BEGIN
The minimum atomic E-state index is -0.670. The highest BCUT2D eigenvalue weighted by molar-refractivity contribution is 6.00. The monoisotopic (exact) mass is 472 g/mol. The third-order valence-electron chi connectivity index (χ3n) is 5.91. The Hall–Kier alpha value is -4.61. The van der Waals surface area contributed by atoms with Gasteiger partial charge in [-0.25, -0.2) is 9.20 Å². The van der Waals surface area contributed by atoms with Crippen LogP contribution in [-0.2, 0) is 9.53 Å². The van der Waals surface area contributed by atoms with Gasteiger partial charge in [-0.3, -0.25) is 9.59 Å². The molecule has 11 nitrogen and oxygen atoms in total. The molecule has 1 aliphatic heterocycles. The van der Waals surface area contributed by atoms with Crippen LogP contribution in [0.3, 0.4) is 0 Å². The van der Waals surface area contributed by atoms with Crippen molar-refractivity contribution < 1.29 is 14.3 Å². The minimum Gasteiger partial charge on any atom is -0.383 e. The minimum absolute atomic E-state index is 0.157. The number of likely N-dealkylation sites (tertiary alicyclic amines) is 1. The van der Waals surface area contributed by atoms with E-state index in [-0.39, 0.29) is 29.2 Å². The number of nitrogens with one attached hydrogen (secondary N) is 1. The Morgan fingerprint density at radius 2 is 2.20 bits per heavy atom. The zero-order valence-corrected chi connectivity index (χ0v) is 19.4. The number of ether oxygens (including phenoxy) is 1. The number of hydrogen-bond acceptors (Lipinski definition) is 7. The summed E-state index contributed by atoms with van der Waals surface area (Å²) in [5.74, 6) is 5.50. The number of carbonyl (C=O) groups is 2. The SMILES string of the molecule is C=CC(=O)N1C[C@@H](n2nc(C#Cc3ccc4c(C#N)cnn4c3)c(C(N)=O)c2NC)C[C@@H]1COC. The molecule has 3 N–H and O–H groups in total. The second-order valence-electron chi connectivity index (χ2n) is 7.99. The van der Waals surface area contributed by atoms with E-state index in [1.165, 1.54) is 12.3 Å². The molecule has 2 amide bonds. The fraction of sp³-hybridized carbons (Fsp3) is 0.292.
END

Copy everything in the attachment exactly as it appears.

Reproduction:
The minimum atomic E-state index is -0.670. The highest BCUT2D eigenvalue weighted by molar-refractivity contribution is 6.00. The monoisotopic (exact) mass is 472 g/mol. The third-order valence-electron chi connectivity index (χ3n) is 5.91. The Hall–Kier alpha value is -4.61. The van der Waals surface area contributed by atoms with Gasteiger partial charge in [-0.25, -0.2) is 9.20 Å². The van der Waals surface area contributed by atoms with Crippen LogP contribution in [-0.2, 0) is 9.53 Å². The van der Waals surface area contributed by atoms with Gasteiger partial charge in [-0.3, -0.25) is 9.59 Å². The molecule has 11 nitrogen and oxygen atoms in total. The molecule has 1 aliphatic heterocycles. The van der Waals surface area contributed by atoms with Crippen LogP contribution in [0.3, 0.4) is 0 Å². The van der Waals surface area contributed by atoms with Crippen molar-refractivity contribution < 1.29 is 14.3 Å². The minimum Gasteiger partial charge on any atom is -0.383 e. The minimum absolute atomic E-state index is 0.157. The number of likely N-dealkylation sites (tertiary alicyclic amines) is 1. The van der Waals surface area contributed by atoms with E-state index in [-0.39, 0.29) is 29.2 Å². The number of nitrogens with one attached hydrogen (secondary N) is 1. The Morgan fingerprint density at radius 2 is 2.20 bits per heavy atom. The zero-order valence-corrected chi connectivity index (χ0v) is 19.4. The number of ether oxygens (including phenoxy) is 1. The number of hydrogen-bond acceptors (Lipinski definition) is 7. The summed E-state index contributed by atoms with van der Waals surface area (Å²) in [5.74, 6) is 5.50. The number of carbonyl (C=O) groups is 2. The SMILES string of the molecule is C=CC(=O)N1C[C@@H](n2nc(C#Cc3ccc4c(C#N)cnn4c3)c(C(N)=O)c2NC)C[C@@H]1COC. The molecule has 3 N–H and O–H groups in total. The second-order valence-electron chi connectivity index (χ2n) is 7.99. The van der Waals surface area contributed by atoms with E-state index in [1.165, 1.54) is 12.3 Å². The molecule has 2 amide bonds. The fraction of sp³-hybridized carbons (Fsp3) is 0.292.